So, with a picture of my lovely daughter enjoying some sweet raspberry pastry on the train yesterday, let the images be the judge. This lens is a fantastic lens. Well built, and it gives that amazing classic look. Make sure to use this lens as black and white image creator, since that is where it really shines. I really like this lens. And it will be staying on my camera for a while. (at least until my Lens Turbo X/MD-MC comes in, which means I will review a lot of my minolta lenses again).


Take care,



  1. Great Images love the isolation and rendering tonal range in you’re pictures…!!

  2. Totally wonderful results.

    I have not read up on how you focus with this camera and non fuji lenses. It is obviously manually, but is it well assisted?

  3. I, too, wonder about the focusing of this lens with the X-Pro1. I have tried a couple lenses with the camera and they have not been all that easy to focus quickly/accurately. How was the focusing experience?

  4. The Nokton is a famed name going way back in the history of photography. It is certainly much older than the Noctilux. Please do not tease about it with such disrespecting remarks.
    It may not mean much to those without proper knowledge of it, as it is now a mere trademark under the Cosina owned brand name VOIGTLÄNDER.

  5. S.Yu is very right about the Nokton name, please attempt to be respectful and read about something before you trash it, otherwise these reviews become no better than that joke Ken Rockwell.

    That being said, I don’t believe you have much of an understanding of thin-film interference (the optics of anti-reflection coating), to make a statement such as “which should give good dynamic contrast and richer shadows in black and white photography”. You also mention later that “the single coating really does improve the shadow details for your black and whites”, and this is just wrong in the context you are saying it.

    Before World War II, almost no lenses were being coating, and after the war, most lenses received only single coatings. Later multi-coatings began to develop, but they still remain expensive to this day as they are very sensitive and difficult to manufacture. What an anti-reflection coating does is to increase light transmission by law of conservation of energy by decreasing reflections. Every time light passes an air-to-glass boundary, a percentage of light transmitted is lost. Therefore coatings are found on not just the front but almost every if not all air-glass surfaces inside of the lens. If an objective that was not coating had a large amount of lenses, say 8, it had 16 air-glass surfaces and as a result could lose about 50% of light transmitted. Now because aperture/ diaphragm sizes are measured geometrically as f-stops (a ratio between the focal length and a number used in a geometrical progression to represent the doubling or halving of light upon changing from one number to another) and not based on transmission as t-stops like movie camera lenses are, a lens with no coating can be rated at f-2.8, and the same lens can be coated and still called an f2.8 lens, but the lens without the coating will, in an 8-element or so lens, lose about half the light entering it at ANY f-stop. Therefore, say our 40mm has 8 elements, and has NO coating. At f1.4, the lens would transmit light equivalent to an off camera metering of f-2. Of course through the lens metering would compensate, contrast loss from transmission loss degrades image quality severely. So then, a single coating improves transmission for an objective of multiple lenses to around 95%, as some light is still lost to reflection. Multiple-coatings benefit from reducing light lost by reflection even further by adding multiple layers for each wavelength of the visible spectrum, where a single coating covers only a part of the spectrum. More layers/more lenses coated = higher cost. The anti-reflection coating also has an effect on the color of the image, and therefore multi-coated lenses are preferred. A single-coated lens is more than fine for black and white photography, but it must be understood that there is no improvement to image quality over a multi-coated lens. Your misunderstanding comes from an increased exposure to compensate for a slightly less amount of light reaching the image plane. This gives a relatively higher degree of highlight value lost, which in turn causes you to overexpose the shadow values to bring the higher values back to a perceived normal, thus giving the appearance that the shadows are “richer”. While image contrast is reduced, highlights on digital cameras can be slightly easier to control, but this must not be mistaken as an increase in image quality.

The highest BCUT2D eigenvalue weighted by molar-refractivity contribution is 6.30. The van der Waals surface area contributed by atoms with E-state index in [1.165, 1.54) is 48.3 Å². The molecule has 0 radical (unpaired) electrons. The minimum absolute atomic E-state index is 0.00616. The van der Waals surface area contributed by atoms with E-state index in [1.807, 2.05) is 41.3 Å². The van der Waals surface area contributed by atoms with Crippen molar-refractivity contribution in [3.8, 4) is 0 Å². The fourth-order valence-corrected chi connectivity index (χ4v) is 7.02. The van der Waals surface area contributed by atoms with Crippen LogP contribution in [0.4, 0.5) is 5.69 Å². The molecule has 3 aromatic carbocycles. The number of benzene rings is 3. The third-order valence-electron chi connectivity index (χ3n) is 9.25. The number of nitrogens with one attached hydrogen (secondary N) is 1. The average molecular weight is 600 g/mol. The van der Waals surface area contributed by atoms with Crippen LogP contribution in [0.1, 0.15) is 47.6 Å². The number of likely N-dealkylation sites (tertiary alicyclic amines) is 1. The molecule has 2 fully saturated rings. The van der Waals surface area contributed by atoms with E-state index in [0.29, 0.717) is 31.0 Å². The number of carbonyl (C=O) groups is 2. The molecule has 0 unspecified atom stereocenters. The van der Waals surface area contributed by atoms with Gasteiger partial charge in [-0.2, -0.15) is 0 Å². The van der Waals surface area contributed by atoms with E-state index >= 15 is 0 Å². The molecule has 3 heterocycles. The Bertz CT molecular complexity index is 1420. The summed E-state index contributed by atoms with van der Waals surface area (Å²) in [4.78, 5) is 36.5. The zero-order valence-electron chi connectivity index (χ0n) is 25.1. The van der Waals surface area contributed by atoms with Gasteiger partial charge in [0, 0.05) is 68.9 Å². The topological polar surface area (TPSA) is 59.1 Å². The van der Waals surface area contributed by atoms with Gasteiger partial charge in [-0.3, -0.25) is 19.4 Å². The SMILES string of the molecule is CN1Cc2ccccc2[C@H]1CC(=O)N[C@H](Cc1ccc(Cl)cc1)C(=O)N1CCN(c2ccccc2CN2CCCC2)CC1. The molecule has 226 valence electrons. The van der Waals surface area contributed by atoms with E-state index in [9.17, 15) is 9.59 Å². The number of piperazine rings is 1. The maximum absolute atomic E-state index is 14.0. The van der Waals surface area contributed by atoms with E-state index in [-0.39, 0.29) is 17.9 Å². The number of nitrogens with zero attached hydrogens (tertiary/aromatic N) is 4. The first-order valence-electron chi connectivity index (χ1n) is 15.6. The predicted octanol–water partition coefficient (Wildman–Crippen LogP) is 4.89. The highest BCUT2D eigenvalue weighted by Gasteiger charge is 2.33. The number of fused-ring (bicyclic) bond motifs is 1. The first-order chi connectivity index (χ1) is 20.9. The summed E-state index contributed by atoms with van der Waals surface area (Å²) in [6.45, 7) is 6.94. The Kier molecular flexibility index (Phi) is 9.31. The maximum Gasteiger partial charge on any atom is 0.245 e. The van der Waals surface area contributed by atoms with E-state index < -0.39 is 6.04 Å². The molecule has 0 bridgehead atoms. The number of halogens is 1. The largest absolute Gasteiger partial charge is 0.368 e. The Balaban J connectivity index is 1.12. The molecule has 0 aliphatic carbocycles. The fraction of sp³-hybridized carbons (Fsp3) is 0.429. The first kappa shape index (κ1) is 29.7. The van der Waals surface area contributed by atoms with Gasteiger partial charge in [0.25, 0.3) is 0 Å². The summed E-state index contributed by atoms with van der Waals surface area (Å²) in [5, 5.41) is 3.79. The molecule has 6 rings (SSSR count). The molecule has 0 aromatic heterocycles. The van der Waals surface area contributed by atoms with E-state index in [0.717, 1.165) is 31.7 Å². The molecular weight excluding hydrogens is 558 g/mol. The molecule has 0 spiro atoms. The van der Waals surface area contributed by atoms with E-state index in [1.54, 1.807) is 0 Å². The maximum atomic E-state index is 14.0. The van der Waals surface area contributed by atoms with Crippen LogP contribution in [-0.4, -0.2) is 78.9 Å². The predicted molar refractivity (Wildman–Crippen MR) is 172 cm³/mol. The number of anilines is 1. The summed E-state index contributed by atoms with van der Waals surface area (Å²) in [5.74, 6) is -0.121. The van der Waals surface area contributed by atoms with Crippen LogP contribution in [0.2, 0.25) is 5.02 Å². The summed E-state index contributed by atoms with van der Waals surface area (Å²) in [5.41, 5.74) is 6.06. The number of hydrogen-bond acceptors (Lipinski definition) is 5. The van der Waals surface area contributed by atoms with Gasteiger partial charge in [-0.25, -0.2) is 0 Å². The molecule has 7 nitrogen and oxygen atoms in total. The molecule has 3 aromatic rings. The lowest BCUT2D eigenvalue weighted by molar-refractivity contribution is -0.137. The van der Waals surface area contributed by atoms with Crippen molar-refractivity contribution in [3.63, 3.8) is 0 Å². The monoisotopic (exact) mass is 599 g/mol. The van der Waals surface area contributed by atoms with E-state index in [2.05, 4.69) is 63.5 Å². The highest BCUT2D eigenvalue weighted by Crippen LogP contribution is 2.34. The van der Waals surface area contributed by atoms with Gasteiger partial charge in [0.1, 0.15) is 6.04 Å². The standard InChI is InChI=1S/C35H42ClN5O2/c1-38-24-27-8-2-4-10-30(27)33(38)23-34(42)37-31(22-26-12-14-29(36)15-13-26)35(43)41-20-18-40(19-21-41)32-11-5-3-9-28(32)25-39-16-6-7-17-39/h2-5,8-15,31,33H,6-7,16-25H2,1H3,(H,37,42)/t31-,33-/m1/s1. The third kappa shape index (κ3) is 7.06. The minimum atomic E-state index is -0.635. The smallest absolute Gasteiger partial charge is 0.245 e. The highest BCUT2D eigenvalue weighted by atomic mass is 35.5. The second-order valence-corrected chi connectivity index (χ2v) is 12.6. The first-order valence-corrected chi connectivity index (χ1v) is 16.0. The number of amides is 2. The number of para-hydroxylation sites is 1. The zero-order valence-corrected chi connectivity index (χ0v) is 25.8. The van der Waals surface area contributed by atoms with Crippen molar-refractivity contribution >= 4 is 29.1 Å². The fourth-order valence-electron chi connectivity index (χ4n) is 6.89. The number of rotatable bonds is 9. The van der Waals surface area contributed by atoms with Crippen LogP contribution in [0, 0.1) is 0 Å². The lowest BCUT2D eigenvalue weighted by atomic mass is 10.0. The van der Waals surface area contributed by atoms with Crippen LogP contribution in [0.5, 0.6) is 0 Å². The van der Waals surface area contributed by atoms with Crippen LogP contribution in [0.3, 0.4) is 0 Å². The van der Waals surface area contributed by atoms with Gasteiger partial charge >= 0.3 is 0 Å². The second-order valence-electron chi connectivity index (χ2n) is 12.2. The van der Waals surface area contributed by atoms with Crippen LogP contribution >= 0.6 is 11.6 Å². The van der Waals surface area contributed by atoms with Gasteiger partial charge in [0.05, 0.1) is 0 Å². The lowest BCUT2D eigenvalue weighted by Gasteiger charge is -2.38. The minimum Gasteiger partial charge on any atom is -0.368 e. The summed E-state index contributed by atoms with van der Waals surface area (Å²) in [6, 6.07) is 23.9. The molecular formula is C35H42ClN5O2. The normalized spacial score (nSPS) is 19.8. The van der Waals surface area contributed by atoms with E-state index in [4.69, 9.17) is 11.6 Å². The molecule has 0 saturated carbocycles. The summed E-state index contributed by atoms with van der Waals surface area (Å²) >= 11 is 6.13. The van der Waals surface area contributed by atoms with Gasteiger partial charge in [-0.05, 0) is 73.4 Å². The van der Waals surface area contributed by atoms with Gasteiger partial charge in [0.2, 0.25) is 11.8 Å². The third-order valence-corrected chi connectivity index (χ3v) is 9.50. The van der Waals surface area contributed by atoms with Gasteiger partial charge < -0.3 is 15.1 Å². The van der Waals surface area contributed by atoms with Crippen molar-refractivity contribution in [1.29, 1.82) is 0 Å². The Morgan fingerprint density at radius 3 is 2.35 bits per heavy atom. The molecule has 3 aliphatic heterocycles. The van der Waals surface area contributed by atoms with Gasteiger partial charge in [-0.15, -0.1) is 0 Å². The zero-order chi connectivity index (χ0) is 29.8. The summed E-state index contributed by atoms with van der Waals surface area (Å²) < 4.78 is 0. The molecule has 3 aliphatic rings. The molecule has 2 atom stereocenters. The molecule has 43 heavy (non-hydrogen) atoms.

1. Please stop with the “disrespecting voigtlander ” thing. It’s ridiculous. I just spend 2000 words praising a lens and all you care about is that sentence? As to all the technical coating stuff, I was not aware of any of that. Thanks for teaching me 🙂 thanks for stopping by.

  6. I see what you mean by the ‘love’ or ‘hate’ glow! It has really grown on me and my next lens will be a Voigtlander. Great post and I love ALL the images. I’m sold 😉

  7. Wow some crazy people stopping in for a rant here 🙂 Great work Jonas, also wondering how much processing you did on the black and whites, or any hints as to how to do what you did there 🙂